The Mullagh Wills Foundation commemorative Message Book was welcomed to the Sydney Cricket Ground (SCG) on the second day of the Ashes Test on Friday January 5, 2018.

The Chairman of the Sydney Cricket & Sports Ground Trust, Anthony Shepherd AO, welcomed Jane Nathan, Chair of the Mullagh Wills Foundation, to the official luncheon in the SCG Trust Suite on the second day’s play between Australia and England. Mr. Shepherd presented Jane with a message of support for the Mullagh Wills Foundation and commemorating the 150th anniversary of the Aboriginal Cricket Team’s tour to England.

This welcome at the SCG follows the special reception for the Message Book at the Melbourne Cricket Ground (MCG) on Boxing Day in 2016 when the ‘Journey to the MCG’ project was completed following its journey through ten municipalities in Victoria to commemorate the 150th Anniversary of the Aboriginal Team v MCC match at the MCG on Boxing Day, 1866.

The Message reads:

“The story of the first cricketers to leave Australian shores is every bit as remarkable today as it was when Tom Wills and Johnny Mullagh led their team which later travelled to England in 1868.

It is a story that resonates around the Sydney Cricket Ground, which is sited on the land of the Gadigal people of the Eora Nation.

As Chairman of the Sydney Cricket and Sports Ground Trust, I congratulate the Mullagh Wills Foundation on keeping alive the story of the remarkable tour and educating a new generation of their achievements.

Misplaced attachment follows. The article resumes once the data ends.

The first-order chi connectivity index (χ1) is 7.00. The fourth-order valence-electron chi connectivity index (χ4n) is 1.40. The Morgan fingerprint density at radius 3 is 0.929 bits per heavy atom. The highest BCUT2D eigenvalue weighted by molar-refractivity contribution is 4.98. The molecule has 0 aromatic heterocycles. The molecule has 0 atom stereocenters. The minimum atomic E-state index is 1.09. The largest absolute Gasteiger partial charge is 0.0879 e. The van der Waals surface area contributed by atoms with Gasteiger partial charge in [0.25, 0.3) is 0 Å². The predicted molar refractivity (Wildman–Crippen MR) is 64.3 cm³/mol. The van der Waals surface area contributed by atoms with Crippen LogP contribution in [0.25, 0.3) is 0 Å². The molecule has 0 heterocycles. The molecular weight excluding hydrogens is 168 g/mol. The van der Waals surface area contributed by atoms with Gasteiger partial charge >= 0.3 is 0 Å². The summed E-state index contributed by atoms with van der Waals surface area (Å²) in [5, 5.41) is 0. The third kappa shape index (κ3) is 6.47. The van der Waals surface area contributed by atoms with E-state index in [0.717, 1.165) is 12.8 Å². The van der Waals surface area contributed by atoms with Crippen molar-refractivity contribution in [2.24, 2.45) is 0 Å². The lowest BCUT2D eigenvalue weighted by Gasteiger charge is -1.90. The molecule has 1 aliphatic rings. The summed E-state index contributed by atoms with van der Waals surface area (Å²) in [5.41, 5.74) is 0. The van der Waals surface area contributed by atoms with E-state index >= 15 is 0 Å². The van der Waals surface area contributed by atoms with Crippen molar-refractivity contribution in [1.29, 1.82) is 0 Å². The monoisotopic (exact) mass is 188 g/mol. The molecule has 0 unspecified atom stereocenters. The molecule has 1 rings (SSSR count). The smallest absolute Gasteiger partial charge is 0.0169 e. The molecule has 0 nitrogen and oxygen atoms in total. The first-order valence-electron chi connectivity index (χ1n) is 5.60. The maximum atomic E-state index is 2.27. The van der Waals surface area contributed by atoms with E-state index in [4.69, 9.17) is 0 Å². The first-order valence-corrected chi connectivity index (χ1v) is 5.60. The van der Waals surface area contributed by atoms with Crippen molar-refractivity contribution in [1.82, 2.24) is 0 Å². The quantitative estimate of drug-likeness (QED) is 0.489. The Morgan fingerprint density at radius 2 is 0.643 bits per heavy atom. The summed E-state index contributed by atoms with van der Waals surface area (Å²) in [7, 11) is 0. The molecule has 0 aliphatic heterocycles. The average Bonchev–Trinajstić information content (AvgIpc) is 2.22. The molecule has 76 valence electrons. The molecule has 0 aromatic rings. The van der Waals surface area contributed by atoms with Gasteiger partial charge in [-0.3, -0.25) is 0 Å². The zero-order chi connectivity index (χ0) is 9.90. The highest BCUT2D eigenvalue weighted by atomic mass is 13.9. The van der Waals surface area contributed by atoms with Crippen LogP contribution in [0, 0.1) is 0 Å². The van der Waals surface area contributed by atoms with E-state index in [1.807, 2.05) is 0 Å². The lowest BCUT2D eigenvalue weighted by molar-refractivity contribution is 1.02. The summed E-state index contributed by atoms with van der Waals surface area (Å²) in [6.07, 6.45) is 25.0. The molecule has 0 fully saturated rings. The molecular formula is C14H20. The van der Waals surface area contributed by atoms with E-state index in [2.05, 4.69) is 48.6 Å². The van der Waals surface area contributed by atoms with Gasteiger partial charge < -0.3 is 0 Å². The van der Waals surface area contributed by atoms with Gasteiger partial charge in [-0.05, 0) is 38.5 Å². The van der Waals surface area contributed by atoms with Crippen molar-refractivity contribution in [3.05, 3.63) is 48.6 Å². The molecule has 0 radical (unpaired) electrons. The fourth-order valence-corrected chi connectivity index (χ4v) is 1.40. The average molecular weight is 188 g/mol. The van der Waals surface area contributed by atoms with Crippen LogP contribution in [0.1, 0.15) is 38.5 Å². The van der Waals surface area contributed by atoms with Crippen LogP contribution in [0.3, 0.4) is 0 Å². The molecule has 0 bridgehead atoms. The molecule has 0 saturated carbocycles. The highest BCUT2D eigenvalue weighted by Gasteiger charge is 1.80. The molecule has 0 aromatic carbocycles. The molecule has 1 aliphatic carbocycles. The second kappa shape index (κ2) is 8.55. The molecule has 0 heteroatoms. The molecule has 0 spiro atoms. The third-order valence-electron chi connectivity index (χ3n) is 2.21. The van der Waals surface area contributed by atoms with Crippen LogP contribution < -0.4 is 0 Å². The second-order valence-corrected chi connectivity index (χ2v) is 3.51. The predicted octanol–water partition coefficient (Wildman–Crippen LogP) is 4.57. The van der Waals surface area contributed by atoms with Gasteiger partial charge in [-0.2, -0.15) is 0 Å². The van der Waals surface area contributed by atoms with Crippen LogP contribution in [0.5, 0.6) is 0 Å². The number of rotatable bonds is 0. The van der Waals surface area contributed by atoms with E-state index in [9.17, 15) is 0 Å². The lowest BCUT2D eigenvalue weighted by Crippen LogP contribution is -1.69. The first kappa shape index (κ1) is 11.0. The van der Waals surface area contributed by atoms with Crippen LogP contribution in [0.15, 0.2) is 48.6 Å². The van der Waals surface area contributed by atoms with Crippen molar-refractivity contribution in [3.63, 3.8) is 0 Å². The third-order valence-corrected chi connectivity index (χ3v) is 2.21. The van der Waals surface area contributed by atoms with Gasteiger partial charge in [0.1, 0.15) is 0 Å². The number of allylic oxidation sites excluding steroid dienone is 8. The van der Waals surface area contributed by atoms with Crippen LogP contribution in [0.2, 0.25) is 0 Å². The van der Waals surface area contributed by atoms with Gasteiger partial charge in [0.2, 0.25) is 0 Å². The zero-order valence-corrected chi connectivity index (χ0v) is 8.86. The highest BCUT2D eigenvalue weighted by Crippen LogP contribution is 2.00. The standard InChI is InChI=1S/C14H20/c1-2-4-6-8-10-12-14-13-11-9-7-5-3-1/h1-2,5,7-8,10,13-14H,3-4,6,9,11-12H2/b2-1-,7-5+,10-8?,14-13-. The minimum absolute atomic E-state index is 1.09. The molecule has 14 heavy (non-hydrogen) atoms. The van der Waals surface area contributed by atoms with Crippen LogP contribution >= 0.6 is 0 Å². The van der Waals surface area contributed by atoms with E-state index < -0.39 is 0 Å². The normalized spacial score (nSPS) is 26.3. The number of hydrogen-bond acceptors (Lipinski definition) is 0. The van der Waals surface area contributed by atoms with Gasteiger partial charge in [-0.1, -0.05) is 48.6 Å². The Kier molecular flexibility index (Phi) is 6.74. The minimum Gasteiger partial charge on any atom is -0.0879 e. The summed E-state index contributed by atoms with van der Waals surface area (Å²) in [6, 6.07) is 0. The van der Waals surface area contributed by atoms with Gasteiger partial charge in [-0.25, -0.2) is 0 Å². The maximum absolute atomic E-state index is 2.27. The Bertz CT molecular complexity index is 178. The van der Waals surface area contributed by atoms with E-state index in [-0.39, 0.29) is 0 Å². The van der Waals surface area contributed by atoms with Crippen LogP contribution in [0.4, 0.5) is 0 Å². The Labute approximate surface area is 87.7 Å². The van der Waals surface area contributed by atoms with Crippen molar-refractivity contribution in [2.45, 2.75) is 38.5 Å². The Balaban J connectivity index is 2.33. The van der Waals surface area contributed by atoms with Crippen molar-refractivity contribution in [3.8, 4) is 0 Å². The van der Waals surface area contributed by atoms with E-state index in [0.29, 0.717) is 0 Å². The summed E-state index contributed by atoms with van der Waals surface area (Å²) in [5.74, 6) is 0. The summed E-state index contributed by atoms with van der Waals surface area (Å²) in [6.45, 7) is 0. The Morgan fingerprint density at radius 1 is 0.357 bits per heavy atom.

The message of reconciliation that the foundation spreads is important for our nation and its culture.

Sport is the ideal medium to continue spreading that message. It is the greatest unifying force in our country.

Anyone can come to the SCG to watch the sporting stars of the day, just as anyone can aspire to one day earn the right to represent their club, state or country on the same field.

The SCG Trust is proud that an unbroken line of great Indigenous athletes have thrilled crowds at our grounds, from Jack March to Eddie Gilbert, Arthur Beetson to Greg Inglis, the Ella brothers to Kurtley Beale, Anthony Mundine, Kyah Simon, Adam Goodes, Michael O’Loughlin and Buddy Franklin.